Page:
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What I have done is:

  • Added mouse input/tile selection
  • Added player lighting
  • Added the turn system
  • Added zombies
  • Integrated the zombie AI and player controls into the turn system


    Mouse Input

    Trace a ray into the map plane and get the X and Z coordinates of the collision.

    Player Lighting

    It's not really lighting. It's just a cheap trick, I just fade off the brightness the further a tile is from the player. Makes it more atmospheric though.


    The zombies move slower than the player. They cannot currently attack (there is no combat) and they just move in a random direction during their turn at the moment. They are completely oblivious to the player. They are blocked by walls but at the moment they can walk through each other and the player. Below is the source code for the zombie class.

    class Zombie : Entity
    public Zombie()
    _moveTurnUnits = 0.5; //length of game time it takes a zombie to move one tile

    protected override Texture2D CurrentTexture
    return _map.Game.Content.Load("zombie");

    public override double Update()
    return Move(Map.GenerateRandomCompassPoint());

    Time and Turn System

    This is what the bulk of work has gone into. I kept redoing it, even once deleting the whole thing and starting again.

    This is what I was after:

    • At the start of the player's turn the game pauses waiting for the player to input the action they will take.
    • Possible actions include moving to a neighboring tile, picking an item off the floor, throwing something, etc.
    • The player can only perform one action per turn.
    • The length of the turn in "game time" is determined by the action the player takes.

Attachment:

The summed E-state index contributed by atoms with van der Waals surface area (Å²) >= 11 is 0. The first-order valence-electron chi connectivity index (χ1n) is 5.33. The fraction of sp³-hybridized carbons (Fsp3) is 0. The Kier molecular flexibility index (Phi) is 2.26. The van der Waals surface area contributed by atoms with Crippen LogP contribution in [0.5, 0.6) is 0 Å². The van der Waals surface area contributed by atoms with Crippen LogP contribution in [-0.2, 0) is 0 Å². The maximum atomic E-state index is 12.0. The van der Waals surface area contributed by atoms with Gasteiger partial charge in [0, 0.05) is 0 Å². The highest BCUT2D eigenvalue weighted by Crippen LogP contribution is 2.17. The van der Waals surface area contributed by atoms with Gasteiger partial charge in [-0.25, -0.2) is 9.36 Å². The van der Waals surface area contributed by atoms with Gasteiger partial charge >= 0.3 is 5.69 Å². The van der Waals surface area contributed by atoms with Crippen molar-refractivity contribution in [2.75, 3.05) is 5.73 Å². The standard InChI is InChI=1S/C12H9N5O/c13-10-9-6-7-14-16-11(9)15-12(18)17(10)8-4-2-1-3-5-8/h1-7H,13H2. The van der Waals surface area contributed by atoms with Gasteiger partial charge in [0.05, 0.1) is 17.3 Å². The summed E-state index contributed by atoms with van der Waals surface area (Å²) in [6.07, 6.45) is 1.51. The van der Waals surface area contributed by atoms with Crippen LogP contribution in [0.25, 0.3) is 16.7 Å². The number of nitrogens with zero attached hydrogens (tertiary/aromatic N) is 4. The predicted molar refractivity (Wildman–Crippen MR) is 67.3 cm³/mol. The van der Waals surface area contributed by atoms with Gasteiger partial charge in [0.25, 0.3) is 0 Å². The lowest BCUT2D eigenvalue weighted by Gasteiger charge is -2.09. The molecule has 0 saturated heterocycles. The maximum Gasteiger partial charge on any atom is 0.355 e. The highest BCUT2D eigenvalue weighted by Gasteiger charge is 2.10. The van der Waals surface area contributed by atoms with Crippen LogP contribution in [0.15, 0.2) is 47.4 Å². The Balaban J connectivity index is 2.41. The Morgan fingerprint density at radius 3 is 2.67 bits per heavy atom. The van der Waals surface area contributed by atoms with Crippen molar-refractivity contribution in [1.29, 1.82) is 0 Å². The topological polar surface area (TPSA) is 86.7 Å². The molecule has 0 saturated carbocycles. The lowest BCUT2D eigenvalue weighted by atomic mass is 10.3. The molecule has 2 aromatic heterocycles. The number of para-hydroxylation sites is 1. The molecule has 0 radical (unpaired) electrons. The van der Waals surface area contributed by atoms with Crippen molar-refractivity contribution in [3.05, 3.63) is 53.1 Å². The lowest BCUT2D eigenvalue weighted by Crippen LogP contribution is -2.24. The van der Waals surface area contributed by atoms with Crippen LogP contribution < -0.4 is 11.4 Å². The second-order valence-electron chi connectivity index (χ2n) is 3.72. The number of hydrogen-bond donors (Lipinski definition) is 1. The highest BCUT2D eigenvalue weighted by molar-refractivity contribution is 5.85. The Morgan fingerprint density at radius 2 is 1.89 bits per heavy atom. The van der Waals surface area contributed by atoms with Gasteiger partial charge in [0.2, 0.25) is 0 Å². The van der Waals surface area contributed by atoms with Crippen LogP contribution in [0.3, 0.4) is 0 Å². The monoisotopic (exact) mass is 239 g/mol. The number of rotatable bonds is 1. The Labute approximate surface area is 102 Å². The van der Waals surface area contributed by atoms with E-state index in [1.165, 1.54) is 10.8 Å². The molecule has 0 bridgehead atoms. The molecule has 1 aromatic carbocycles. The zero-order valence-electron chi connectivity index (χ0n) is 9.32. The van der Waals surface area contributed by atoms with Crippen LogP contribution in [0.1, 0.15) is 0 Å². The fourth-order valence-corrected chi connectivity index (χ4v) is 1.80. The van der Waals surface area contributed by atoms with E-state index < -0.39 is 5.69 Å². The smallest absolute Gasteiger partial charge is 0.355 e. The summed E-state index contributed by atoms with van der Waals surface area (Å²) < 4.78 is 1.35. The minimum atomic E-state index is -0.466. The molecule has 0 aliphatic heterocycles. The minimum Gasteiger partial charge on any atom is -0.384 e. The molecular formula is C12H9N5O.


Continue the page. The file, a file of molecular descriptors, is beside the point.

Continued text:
• Once the player has acted it is the turn of each creature on the map to act. They get as long in "game time" as the player took during their turn.
    • A creature might be able to perform multiple actions during their turn. Eg if the player took a lengthy action of reading a book a creature might have time to take several movement actions.
    • Creature turn must be fairly instant. There can't be much of a delay, perhaps 200ms at most. It should be possible for the player to hold that cursor key down and move quite fast.

      A complication of this is that creatures can move at different speeds. Take the example of a Tortoise. The Tortoise is 10 times slower than the player. During the players turn, the player presses W and so the player moves North by one tile. It's now the tortoises turn. The tortoise chooses to move North too...but it's 10 times slower than the player so it should only move 0.1 tiles. But all creatures must be on discrete tiles, they can't be partially in one tile and partially on another.

      What I settled on was to actually use a timeline of events. There is a game time. It's single number that starts from zero and increases as the game progresses. Events are scheduled to occur at given times. Each creature schedules their turn as an event on the timeline. When time reaches that event the creature performs their turn. The event is then reinserted into the future by the amount of time it took the creature to perform their action.

      The events on the timeline are sorted by time, so that the first event on the timeline is the earliest.

      1. Advance the game time to the earliest event in the list
      2. Remove the earliest event from the list
      3. Process that event
      4. Go to 1

      When each creature is added to the map they insert an event into the timeline. This is effectively a callback for their turn. When the event is pulled the creature is notified and performs their action. The creature returns how long the action took. The event is then reinserted onto the timeline with that delay from the current time. This allows different speeds for different creatures and different speeds for different actions. The timeline should also allow other things to be scheduled in the game. Eg timed actions, fuses, etc.
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